Would you vote for a bill that would legalize recreational marijuana? Why or why not?
As state comptroller, I do not have a vote on legislative matters. However, I would be willing to support the legalization of recreational marijuana if the revenue generated was guaranteed to fund addiction recovery services and public education. Connecticut has consistently broken its promises to residents by raiding funds meant to curtail smoking, and failing to provide enough treatment to those suffering from addiction. Any legalization measures should be met with commitments to not misuse the resulting revenue.
How should the state balance the needs of vulnerable populations with the reality of another large budget deficit?
Helping our most vulnerable neighbors is a shared value of our state and must be maintained even in challenging financial times. I have championed efforts to build Connecticut’s reserve accounts during strong economic periods precisely so those services can be protected during downturns when they are most needed. The state budget should be targeting middle class growth by investing in key industries, job training, education and infrastructure. Government must be run efficiently and every dollar of state spending should be scrutinized to ensure it is being used for its best purpose.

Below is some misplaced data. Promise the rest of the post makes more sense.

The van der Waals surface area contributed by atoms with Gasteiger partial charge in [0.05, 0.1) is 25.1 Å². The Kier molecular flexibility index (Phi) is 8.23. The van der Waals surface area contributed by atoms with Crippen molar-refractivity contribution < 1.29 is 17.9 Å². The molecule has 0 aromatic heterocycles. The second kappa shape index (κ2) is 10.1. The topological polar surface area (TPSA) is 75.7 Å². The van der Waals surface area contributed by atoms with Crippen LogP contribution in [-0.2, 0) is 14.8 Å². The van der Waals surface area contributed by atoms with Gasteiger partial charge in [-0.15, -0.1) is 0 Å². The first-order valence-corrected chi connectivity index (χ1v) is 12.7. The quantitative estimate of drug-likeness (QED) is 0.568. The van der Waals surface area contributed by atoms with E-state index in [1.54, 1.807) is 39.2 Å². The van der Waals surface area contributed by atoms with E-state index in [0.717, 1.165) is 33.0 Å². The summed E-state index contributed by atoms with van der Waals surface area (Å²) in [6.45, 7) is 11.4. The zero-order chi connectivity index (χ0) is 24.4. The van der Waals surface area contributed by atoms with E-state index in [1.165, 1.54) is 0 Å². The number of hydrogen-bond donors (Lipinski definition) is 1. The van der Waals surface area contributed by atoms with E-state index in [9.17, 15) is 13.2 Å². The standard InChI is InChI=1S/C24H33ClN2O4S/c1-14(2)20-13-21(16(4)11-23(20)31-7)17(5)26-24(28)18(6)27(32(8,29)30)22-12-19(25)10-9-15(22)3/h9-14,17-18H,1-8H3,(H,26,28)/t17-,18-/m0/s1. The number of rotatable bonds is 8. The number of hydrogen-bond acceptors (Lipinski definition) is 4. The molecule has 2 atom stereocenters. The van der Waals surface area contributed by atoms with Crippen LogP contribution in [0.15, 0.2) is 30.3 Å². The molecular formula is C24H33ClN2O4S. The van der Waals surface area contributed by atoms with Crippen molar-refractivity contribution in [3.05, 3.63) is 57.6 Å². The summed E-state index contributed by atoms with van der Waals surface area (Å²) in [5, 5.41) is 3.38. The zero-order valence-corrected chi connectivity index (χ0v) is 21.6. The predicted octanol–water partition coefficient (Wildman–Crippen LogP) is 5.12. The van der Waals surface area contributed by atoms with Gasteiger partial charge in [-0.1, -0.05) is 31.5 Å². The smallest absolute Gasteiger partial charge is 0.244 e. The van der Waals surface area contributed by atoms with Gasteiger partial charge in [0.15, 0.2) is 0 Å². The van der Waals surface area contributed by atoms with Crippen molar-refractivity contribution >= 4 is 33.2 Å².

A recent report found 40 percent of Connecticut residents can't afford basic needs such as housing, food, health care, or child care. What would you do to improve their situation?
The tax code needs to be rewritten from a blank page to ensure our budgetary intentions are keeping pace with the modern economy. Too much of Connecticut’s tax burden is placed on working families as tax credits, exemptions and loopholes go unchallenged for decades. I support a top-to-bottom review to bring relief to those who need it most and guarantee the wealthiest among us are truly paying their fair share.